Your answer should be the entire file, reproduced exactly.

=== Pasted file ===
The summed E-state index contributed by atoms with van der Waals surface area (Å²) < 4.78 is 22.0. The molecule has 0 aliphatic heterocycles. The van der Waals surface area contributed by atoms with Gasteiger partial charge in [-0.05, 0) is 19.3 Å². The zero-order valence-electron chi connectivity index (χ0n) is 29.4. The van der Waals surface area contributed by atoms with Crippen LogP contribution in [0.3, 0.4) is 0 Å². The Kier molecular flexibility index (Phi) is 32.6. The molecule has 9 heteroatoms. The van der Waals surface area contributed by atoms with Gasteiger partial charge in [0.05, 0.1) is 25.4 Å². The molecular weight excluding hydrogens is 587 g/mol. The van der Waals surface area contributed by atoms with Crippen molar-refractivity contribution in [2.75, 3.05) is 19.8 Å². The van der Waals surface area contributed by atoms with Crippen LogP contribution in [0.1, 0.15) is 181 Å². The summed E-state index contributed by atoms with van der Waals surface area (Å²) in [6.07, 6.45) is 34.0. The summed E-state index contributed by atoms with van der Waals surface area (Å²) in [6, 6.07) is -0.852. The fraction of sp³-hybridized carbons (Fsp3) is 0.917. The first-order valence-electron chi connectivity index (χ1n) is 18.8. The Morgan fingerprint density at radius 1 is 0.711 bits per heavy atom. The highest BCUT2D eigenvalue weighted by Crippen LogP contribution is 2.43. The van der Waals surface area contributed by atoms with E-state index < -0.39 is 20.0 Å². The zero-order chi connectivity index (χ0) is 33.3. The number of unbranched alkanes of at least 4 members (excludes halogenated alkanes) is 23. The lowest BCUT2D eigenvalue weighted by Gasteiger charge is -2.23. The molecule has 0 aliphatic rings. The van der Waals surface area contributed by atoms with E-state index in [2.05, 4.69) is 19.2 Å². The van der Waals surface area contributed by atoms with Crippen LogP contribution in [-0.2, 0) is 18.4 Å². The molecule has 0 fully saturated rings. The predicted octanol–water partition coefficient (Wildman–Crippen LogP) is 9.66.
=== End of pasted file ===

The summed E-state index contributed by atoms with van der Waals surface area (Å²) < 4.78 is 22.0. The molecule has 0 aliphatic heterocycles. The van der Waals surface area contributed by atoms with Gasteiger partial charge in [-0.05, 0) is 19.3 Å². The zero-order valence-electron chi connectivity index (χ0n) is 29.4. The van der Waals surface area contributed by atoms with Crippen LogP contribution in [0.3, 0.4) is 0 Å². The Kier molecular flexibility index (Phi) is 32.6. The molecule has 9 heteroatoms. The van der Waals surface area contributed by atoms with Gasteiger partial charge in [0.05, 0.1) is 25.4 Å². The molecular weight excluding hydrogens is 587 g/mol. The van der Waals surface area contributed by atoms with Crippen molar-refractivity contribution in [2.75, 3.05) is 19.8 Å². The van der Waals surface area contributed by atoms with Crippen LogP contribution in [0.1, 0.15) is 181 Å². The summed E-state index contributed by atoms with van der Waals surface area (Å²) in [6.07, 6.45) is 34.0. The summed E-state index contributed by atoms with van der Waals surface area (Å²) in [6, 6.07) is -0.852. The fraction of sp³-hybridized carbons (Fsp3) is 0.917. The first-order valence-electron chi connectivity index (χ1n) is 18.8. The Morgan fingerprint density at radius 1 is 0.711 bits per heavy atom. The highest BCUT2D eigenvalue weighted by Crippen LogP contribution is 2.43. The van der Waals surface area contributed by atoms with E-state index < -0.39 is 20.0 Å². The zero-order chi connectivity index (χ0) is 33.3. The number of unbranched alkanes of at least 4 members (excludes halogenated alkanes) is 23. The lowest BCUT2D eigenvalue weighted by Gasteiger charge is -2.23. The molecule has 0 aliphatic rings. The van der Waals surface area contributed by atoms with E-state index in [2.05, 4.69) is 19.2 Å². The van der Waals surface area contributed by atoms with Crippen LogP contribution in [-0.2, 0) is 18.4 Å². The molecule has 0 fully saturated rings. The predicted octanol–water partition coefficient (Wildman–Crippen LogP) is 9.66.